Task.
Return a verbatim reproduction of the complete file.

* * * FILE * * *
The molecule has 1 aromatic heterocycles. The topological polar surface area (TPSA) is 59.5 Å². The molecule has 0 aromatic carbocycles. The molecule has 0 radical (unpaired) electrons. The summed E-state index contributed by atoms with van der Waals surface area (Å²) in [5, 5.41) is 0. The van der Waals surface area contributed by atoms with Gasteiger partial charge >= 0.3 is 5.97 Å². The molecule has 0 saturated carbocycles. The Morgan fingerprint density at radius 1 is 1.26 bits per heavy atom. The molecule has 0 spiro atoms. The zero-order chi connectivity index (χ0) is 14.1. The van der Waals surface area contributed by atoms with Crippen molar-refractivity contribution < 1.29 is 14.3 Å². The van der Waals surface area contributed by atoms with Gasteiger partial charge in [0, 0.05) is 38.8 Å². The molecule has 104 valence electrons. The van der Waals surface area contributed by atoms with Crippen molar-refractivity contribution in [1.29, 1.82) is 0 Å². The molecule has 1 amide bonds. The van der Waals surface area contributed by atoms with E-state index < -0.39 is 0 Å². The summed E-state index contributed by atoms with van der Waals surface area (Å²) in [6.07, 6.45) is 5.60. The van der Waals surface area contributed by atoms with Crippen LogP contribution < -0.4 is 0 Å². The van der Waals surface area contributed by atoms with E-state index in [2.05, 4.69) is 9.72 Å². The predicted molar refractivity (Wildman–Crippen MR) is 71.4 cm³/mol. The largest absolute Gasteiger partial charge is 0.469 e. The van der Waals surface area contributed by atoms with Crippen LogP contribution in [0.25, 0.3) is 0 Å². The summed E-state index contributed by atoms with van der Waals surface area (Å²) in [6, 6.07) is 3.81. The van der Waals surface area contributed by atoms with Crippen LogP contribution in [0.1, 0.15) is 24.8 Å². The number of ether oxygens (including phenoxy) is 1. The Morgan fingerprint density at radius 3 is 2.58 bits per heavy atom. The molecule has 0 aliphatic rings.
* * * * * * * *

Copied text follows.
The molecule has 1 aromatic heterocycles. The topological polar surface area (TPSA) is 59.5 Å². The molecule has 0 aromatic carbocycles. The molecule has 0 radical (unpaired) electrons. The summed E-state index contributed by atoms with van der Waals surface area (Å²) in [5, 5.41) is 0. The van der Waals surface area contributed by atoms with Gasteiger partial charge >= 0.3 is 5.97 Å². The molecule has 0 saturated carbocycles. The Morgan fingerprint density at radius 1 is 1.26 bits per heavy atom. The molecule has 0 spiro atoms. The zero-order chi connectivity index (χ0) is 14.1. The van der Waals surface area contributed by atoms with Crippen molar-refractivity contribution < 1.29 is 14.3 Å². The van der Waals surface area contributed by atoms with Gasteiger partial charge in [0, 0.05) is 38.8 Å². The molecule has 104 valence electrons. The van der Waals surface area contributed by atoms with Crippen molar-refractivity contribution in [1.29, 1.82) is 0 Å². The molecule has 1 amide bonds. The van der Waals surface area contributed by atoms with E-state index < -0.39 is 0 Å². The summed E-state index contributed by atoms with van der Waals surface area (Å²) in [6.07, 6.45) is 5.60. The van der Waals surface area contributed by atoms with Crippen LogP contribution < -0.4 is 0 Å². The van der Waals surface area contributed by atoms with E-state index in [2.05, 4.69) is 9.72 Å². The predicted molar refractivity (Wildman–Crippen MR) is 71.4 cm³/mol. The largest absolute Gasteiger partial charge is 0.469 e. The van der Waals surface area contributed by atoms with Crippen LogP contribution in [0.25, 0.3) is 0 Å². The summed E-state index contributed by atoms with van der Waals surface area (Å²) in [6, 6.07) is 3.81. The van der Waals surface area contributed by atoms with Crippen LogP contribution in [0.1, 0.15) is 24.8 Å². The number of ether oxygens (including phenoxy) is 1. The Morgan fingerprint density at radius 3 is 2.58 bits per heavy atom. The molecule has 0 aliphatic rings.